Confined to his efficiency apartment months on end, ambition disappeared into vodka bottles. He wore the same sweats day and night. Sat slumped in a second-hand folding chair, computer on his lap. When called by HR for his end- of-year report, he slurred “I prefer keeping in mind even the possibility that existence has its own reason for being and in due time I will send you a profitable report.” To which the HR Director replied, “What???”
He slammed the phone down; slammed the computer screen shut and stood up swaying. Eyes bloodshot, James reached for a sixteen-ounce tumbler and the vodka bottle. Just another day in this godforsaken Covid world.
Pure fiction…..but I fear isolation has affected far too many in negative ways.
Written for Prosery Monday at dVerse, the virtual pub for poets around the globe. Today Merril asks us to include the line “I prefer keeping in mind even the possibility that existence has its own reason for being.” from the poem Possilibities by Wislawa Szymborska. In Prosery, we are given a line from a poem and must insert it within the body of our prose, word for word (although the punctuation my be altered), and the prose can be a maximum of 144 words, sans title. Most writers consider this a flash fiction prompt that includes a specific line of poetry. Photo from Pixabay.co
Sun strengthens, pries loose snow mask from mountain caps. Water trickles, begins to overflow, swiftly runs downstream. ~ Gregarious tendencies stifled too long. Confined by lockdowns, hidden by masks from view.
Vaccinations bloom, propagate in spring. Sun strengthens as do we, spilling out to streets.
It’s Quadrille Monday at dVerse, the virtual pub for poets. Today Sarah asks us to include the word “swift” or a form of the word (not a synonym) in our exactly 44 word poem, sans title. Photo from Pixabay.com I fervently believe we are emerging from the season of Covid. Stay safe everyone and let’s insure this happens.
Swirl me. Topple me through this rabbit hole. Emerge me under a lemon sun squeezed dry beyond sour memories, yet lifegiving.
Twirl me in tuille skirt. Pirouette my toes until . . . I tour jeté into the light. Abbracadabra these Covid spikes. Disappear them to reappear nowhere.
Vamp up the timpani as brass blares. Let me wave my arms conductress supreme. Through the finale of all finales, with oxymoronic cadenza.
Cadenza me into a new world opus. Melodious, and most importantly, pandemicless, fomentless, argumentless, povertyless, violentless, hatredless, bLESSed be this world.
Cadenza, (Italian: “cadence”), unaccompanied bravura passage introduced at or near the close of a movement of a composition and serving as a brilliant climax, particularly in solo concerti of a virtuoso character. Cadenza | music | Britannicawww.britannica.com I take poetic license with the word. Here, the cadenza continues the piece, leading into a new world: thus an oxymoronic finale.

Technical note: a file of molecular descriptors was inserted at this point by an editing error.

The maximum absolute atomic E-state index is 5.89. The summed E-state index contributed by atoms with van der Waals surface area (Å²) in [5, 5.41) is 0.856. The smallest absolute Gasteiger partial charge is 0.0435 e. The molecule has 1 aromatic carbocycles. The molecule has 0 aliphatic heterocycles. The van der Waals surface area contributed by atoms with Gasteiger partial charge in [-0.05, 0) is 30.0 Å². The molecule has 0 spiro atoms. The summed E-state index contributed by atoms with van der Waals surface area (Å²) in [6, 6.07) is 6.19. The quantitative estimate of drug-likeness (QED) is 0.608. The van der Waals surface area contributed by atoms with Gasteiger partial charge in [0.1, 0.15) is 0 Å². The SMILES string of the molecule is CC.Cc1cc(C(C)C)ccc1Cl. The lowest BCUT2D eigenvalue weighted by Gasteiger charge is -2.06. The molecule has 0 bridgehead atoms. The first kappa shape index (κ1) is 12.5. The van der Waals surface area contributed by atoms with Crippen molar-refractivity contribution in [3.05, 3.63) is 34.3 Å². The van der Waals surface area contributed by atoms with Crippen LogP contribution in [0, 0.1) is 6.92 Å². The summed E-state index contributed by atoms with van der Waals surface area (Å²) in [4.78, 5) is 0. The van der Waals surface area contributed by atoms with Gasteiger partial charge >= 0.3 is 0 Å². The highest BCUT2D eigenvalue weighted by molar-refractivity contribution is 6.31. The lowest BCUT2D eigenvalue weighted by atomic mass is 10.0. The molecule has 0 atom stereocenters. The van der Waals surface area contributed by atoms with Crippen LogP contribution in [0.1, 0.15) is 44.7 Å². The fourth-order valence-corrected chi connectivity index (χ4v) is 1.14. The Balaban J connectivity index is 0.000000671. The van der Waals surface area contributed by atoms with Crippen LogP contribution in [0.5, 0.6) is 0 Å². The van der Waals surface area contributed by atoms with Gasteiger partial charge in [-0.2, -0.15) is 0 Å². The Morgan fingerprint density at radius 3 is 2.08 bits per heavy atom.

Sometimes, this time of year, we struggle to stay in the present. Memories intrude ever so gently or sometimes harshly, like a kick in the gut. We may gasp. We may wail. Loved ones lost. No. Wrong word. Loved ones gone. Gone from our sight, our touch, our living space.
Tears they say, are cleansing. A release. Well . . . perhaps. But must we be staid while others carol? Granules of being have disappeared, theirs and thus some of ours. So we reminisce. Sometimes ache as waves of emotion flow through us. Whisper aloud I love you, though the room is empty, save for us.
This Christmas season shall pass and we shall live on. Beyond the celebratory gifts, beyond that sweet gospel of an infant born one miraculous morn. Our treasured memories still intact, just shelved, perhaps a bit farther back. But still there. Always there. Always with us. Available for the taking out, the reexamining, at any time we wish.
Today, we shall step into the sun, feel its rays and warmth. We shall smile through gentle tears. Our tongue shall linger on our lips, taste sweet saltiness, a gift of remembrance. We shall walk another day but we shall always know one truth. The empty space beside us is not indicative of an empty heart.
I am about to celebrate Christmas with our home warmly decorated, and my spouse of fifty years by my side. I am however, cognizant of the many who have lost loved ones in the past year or two…whether to Covid, addiction, cancer, accident, any myriad of other reasons. Many people have difficulty during this season as they face the starkness of their loss. My poem is dedicated to all of you. May you all be blessed with gentle memories, serenity, and a new year that brings hope and health to all.